Syria profile - Media

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Image caption,
The press is largely controlled by the ruling establishment and is subject to strict censorship

Syria has a complex and changeable media landscape, split between pro-government outlets and those run by armed groups and the unarmed opposition.

It remains one of the deadliest countries for journalists. Reporters Without Borders (RSF) says more than 200 journalists have been killed since the conflict began. Media workers have been targeted by armed groups and caught in crossfire.

In the first years of the uprising, a new and unregulated media landscape emerged in rebel-held areas. A subsequent loss of territory held by the rebels has forced some opposition media to close or relocate.

Islamic State group's media, largely reliant on the messaging app Telegram, were hit by the fall of its stronghold in Raqqa in 2017.

Outlets run by the Kurdish-led authorities, as well as privately-owned satellite TVs and radio stations, have emerged in the mainly-Kurdish region in the north.

Satellite TV is the most accessible medium and the preferred news source for Syrians. Opposition networks broadcast from outside Syria.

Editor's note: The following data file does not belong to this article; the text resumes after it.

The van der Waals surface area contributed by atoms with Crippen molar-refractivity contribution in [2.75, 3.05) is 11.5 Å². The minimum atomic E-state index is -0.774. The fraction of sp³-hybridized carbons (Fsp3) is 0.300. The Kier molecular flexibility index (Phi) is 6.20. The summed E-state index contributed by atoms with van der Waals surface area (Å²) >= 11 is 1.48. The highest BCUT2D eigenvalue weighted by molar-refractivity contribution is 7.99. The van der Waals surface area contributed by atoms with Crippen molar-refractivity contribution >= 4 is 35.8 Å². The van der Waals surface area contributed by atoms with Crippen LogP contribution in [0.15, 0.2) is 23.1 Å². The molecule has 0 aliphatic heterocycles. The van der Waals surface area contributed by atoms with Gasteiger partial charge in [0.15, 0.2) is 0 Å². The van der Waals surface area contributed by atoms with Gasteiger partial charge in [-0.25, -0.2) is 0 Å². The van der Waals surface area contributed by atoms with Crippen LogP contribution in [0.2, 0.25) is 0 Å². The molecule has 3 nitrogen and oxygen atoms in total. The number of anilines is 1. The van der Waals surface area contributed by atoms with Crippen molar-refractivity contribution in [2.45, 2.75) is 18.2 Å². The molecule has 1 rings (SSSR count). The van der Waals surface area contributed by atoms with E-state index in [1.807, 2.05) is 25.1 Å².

Radio is an important platform for opposition media. Outlets broadcast via the internet and smartphone apps, or on FM in rebel-held areas.

The three main newspapers are state-run. Opposition activists have launched newspapers and magazines.

Syria had 5.5 million internet users by 2017, representing 29% of the population (InternetWorldStats). Online media have suffered from poor infrastructure, filtering and online surveillance.

Social media are used by the government, the opposition and jihadist groups to deliver their messages. Among ordinary users, WhatsApp and Facebook are among the most popular platforms.

The press

  • Syrian TV - state-run, operates domestic and satellite networks
  • Sama TV - private, pro-government
  • Orient News - opposition, via satellite, based in Dubai

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